Monday, September 2, 2013

Vanished Tool Makers: Easco

Last weekend, I picked up an assorted box of sockets at a flea market.  Only a few were worth rescuing, including this metric, American-made one marked "Easco," a brand I had never heard of.

Easco began in 1900 as the Moore Drop Forging Company in Springfield, Massachusetts.  Beginning in 1938, they were awarded a contract to make tools for Sears.  In the 1940's, they produced the Craftsman "V" series tools.  In 1967, they were acquired by the Eastern Stainless Steel Corporation, a manufacturer of stainless and specialty steels.  They were restructured as the Easco Corporation in 1969, offering a line of tools under their own name.  In 1985, Easco was acquired by Steven and Mitchell Rales, "raiders in short pants," who took the company public in 1987.  In 1990, they folded it into their Danaher Corporation, named for a fishing stream off the Flathead River in Montana. It became Danaher's largest tool division, and was selected by Sears as the sole manufacturer of Craftsman tools.  Danaher, of course, went on to gobble up Delta and Armstrong Brothers, and then combined with Cooper Tools to form the the immense Apex Tool Group.  In February 2013, Apex was sold to Bain Capital, a private equity firm once run by presidential candidate Mitt Romney.  Under the new ownership, the former Easco plant in Gastonia, North Carolina will be closed, with the loss of over 200 jobs.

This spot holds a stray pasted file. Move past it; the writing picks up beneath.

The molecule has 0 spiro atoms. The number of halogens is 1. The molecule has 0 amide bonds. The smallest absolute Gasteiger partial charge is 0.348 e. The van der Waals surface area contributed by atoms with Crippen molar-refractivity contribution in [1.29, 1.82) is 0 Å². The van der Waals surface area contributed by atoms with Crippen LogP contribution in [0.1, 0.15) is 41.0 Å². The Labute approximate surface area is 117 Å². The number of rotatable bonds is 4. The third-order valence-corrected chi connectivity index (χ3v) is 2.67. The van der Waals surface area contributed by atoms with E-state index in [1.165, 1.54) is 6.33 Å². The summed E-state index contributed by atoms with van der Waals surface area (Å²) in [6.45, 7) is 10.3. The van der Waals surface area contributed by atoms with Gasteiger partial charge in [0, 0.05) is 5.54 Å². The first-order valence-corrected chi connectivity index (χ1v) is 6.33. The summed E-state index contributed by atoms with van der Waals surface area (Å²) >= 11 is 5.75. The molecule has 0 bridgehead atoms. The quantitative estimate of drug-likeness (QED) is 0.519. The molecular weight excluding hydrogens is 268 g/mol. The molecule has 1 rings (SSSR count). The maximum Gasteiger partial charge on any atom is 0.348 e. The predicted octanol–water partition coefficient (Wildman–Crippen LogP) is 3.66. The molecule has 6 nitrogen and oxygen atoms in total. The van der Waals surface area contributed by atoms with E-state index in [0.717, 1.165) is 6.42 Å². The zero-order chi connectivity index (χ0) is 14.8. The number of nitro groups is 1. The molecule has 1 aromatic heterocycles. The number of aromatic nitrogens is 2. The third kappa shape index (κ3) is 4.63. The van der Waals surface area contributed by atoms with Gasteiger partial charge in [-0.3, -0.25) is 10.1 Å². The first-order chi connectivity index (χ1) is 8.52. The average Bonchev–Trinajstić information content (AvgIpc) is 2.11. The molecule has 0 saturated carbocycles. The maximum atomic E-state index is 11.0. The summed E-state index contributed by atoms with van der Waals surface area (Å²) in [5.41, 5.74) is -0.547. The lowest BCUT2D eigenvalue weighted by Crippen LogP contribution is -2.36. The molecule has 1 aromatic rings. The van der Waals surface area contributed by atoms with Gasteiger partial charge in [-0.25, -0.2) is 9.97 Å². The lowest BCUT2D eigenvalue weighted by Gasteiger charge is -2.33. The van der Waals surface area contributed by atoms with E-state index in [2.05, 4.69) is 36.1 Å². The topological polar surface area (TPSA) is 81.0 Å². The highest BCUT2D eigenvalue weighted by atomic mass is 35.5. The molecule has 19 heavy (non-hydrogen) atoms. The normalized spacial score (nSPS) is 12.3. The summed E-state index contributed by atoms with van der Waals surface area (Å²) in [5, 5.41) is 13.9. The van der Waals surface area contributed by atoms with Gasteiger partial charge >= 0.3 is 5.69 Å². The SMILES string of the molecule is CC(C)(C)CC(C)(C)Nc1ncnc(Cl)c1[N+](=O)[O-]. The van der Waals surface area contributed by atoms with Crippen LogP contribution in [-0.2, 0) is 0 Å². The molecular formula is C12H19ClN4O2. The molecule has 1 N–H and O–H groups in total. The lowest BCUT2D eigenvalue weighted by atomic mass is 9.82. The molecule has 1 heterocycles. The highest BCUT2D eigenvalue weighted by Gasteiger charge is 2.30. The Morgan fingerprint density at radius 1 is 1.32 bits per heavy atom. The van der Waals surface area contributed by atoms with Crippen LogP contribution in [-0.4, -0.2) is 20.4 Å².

Below, a photo of a set of Easco wrenches advertised for sale on Kijiji:

As for Sears, I believe that all of their Craftsman hand and power tools are now made off-shore.  According to  Bernie Marcus & Arthur Blank with Bob Andelman, Built from Scratch ("How a Couple of Regular Guys Grew The Home Depot from Nothing to $30 Billion") (Times Business/Random House, 1999), for 40 years Craftsman power tools were made by the Emerson Tool Company, but Sears dropped them abruptly in favour of overseas production in 1997.  This would have meant the closure of Emerson's plant in Tennessee, except that Home Depot stepped in and signed a contract to continue production for their own store.  In return, Emerson offered them the use of the Ridgid brand name.  For the full story, visit this link.

Sadly, last time I checked, Ridgid power tools sold in Home Depot are now also made in China.


lbgradwell said...

Back in the 1980s, certain Easco tools were carried by Canadian Tire...

Unknown said...

Springfield massachusetts to be correct. V series forgings, In the early 90's craftsman tools were made by western forge colorado springs.(I worked there) owned by emerson electric.also many ridgid tools as well as

Mister G said...

Thanks for the note, I'll correct that. I recall well-made tools made by Emerson Electric when I was a Sears service technician.